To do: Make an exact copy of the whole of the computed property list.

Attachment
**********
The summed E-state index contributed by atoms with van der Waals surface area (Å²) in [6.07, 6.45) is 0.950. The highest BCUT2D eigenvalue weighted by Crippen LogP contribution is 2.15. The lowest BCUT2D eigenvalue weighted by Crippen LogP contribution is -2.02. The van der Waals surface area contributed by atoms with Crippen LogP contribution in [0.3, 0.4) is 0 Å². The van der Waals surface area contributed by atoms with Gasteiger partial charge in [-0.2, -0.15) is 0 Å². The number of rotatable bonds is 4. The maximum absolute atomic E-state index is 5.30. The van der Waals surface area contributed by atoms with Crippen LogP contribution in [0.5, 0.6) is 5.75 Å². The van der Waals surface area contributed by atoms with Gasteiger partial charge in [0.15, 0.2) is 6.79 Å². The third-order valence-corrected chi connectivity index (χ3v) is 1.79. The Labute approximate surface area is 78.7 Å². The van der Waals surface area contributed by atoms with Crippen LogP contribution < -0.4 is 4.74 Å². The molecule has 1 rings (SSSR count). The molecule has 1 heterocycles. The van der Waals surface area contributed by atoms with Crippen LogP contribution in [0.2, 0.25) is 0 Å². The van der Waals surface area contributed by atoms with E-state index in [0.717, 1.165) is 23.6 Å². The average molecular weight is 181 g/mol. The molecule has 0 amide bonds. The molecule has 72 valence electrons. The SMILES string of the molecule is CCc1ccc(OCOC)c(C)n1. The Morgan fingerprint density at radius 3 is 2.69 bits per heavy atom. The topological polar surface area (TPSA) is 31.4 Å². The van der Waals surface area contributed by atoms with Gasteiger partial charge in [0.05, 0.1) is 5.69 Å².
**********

The summed E-state index contributed by atoms with van der Waals surface area (Å²) in [6.07, 6.45) is 0.950. The highest BCUT2D eigenvalue weighted by Crippen LogP contribution is 2.15. The lowest BCUT2D eigenvalue weighted by Crippen LogP contribution is -2.02. The van der Waals surface area contributed by atoms with Crippen LogP contribution in [0.3, 0.4) is 0 Å². The van der Waals surface area contributed by atoms with Gasteiger partial charge in [-0.2, -0.15) is 0 Å². The number of rotatable bonds is 4. The maximum absolute atomic E-state index is 5.30. The van der Waals surface area contributed by atoms with Crippen LogP contribution in [0.5, 0.6) is 5.75 Å². The van der Waals surface area contributed by atoms with Gasteiger partial charge in [0.15, 0.2) is 6.79 Å². The third-order valence-corrected chi connectivity index (χ3v) is 1.79. The Labute approximate surface area is 78.7 Å². The van der Waals surface area contributed by atoms with Crippen LogP contribution < -0.4 is 4.74 Å². The molecule has 1 rings (SSSR count). The molecule has 1 heterocycles. The van der Waals surface area contributed by atoms with Crippen LogP contribution in [0.2, 0.25) is 0 Å². The van der Waals surface area contributed by atoms with E-state index in [0.717, 1.165) is 23.6 Å². The average molecular weight is 181 g/mol. The molecule has 0 amide bonds. The molecule has 72 valence electrons. The SMILES string of the molecule is CCc1ccc(OCOC)c(C)n1. The Morgan fingerprint density at radius 3 is 2.69 bits per heavy atom. The topological polar surface area (TPSA) is 31.4 Å². The van der Waals surface area contributed by atoms with Gasteiger partial charge in [0.05, 0.1) is 5.69 Å².